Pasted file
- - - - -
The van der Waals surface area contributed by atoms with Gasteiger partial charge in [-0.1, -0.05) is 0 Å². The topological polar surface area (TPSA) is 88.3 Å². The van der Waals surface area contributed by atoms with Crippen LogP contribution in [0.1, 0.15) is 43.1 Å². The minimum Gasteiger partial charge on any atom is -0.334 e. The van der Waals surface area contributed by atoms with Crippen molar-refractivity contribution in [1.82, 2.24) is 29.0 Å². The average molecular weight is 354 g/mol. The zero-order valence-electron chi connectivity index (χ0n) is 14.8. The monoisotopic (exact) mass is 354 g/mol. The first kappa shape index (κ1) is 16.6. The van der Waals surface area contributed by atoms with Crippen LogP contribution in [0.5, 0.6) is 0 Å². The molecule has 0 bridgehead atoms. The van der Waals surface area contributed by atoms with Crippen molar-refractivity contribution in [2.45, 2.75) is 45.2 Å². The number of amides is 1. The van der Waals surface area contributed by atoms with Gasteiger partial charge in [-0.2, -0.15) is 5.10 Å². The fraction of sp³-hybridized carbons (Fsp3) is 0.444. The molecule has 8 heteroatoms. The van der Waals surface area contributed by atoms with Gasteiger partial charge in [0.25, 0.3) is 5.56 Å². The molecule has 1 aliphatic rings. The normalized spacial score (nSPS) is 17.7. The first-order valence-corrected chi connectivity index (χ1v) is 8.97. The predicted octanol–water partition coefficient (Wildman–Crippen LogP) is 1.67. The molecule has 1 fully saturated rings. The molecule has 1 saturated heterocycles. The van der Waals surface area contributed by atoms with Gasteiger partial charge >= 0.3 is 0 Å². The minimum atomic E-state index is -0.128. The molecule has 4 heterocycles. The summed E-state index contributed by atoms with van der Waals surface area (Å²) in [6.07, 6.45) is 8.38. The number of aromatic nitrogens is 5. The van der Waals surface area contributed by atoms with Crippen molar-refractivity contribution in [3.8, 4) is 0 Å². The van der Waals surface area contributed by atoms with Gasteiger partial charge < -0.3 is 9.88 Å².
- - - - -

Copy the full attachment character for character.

The van der Waals surface area contributed by atoms with Gasteiger partial charge in [-0.1, -0.05) is 0 Å². The topological polar surface area (TPSA) is 88.3 Å². The van der Waals surface area contributed by atoms with Crippen LogP contribution in [0.1, 0.15) is 43.1 Å². The minimum Gasteiger partial charge on any atom is -0.334 e. The van der Waals surface area contributed by atoms with Crippen molar-refractivity contribution in [1.82, 2.24) is 29.0 Å². The average molecular weight is 354 g/mol. The zero-order valence-electron chi connectivity index (χ0n) is 14.8. The monoisotopic (exact) mass is 354 g/mol. The first kappa shape index (κ1) is 16.6. The van der Waals surface area contributed by atoms with Crippen LogP contribution in [0.5, 0.6) is 0 Å². The molecule has 0 bridgehead atoms. The van der Waals surface area contributed by atoms with Crippen molar-refractivity contribution in [2.45, 2.75) is 45.2 Å². The number of amides is 1. The van der Waals surface area contributed by atoms with Gasteiger partial charge in [-0.2, -0.15) is 5.10 Å². The fraction of sp³-hybridized carbons (Fsp3) is 0.444. The molecule has 8 heteroatoms. The van der Waals surface area contributed by atoms with Gasteiger partial charge in [0.25, 0.3) is 5.56 Å². The molecule has 1 aliphatic rings. The normalized spacial score (nSPS) is 17.7. The first-order valence-corrected chi connectivity index (χ1v) is 8.97. The predicted octanol–water partition coefficient (Wildman–Crippen LogP) is 1.67. The molecule has 1 fully saturated rings. The molecule has 1 saturated heterocycles. The van der Waals surface area contributed by atoms with Gasteiger partial charge >= 0.3 is 0 Å². The minimum atomic E-state index is -0.128. The molecule has 4 heterocycles. The summed E-state index contributed by atoms with van der Waals surface area (Å²) in [6.07, 6.45) is 8.38. The number of aromatic nitrogens is 5. The van der Waals surface area contributed by atoms with Crippen molar-refractivity contribution in [3.8, 4) is 0 Å². The van der Waals surface area contributed by atoms with Gasteiger partial charge < -0.3 is 9.88 Å².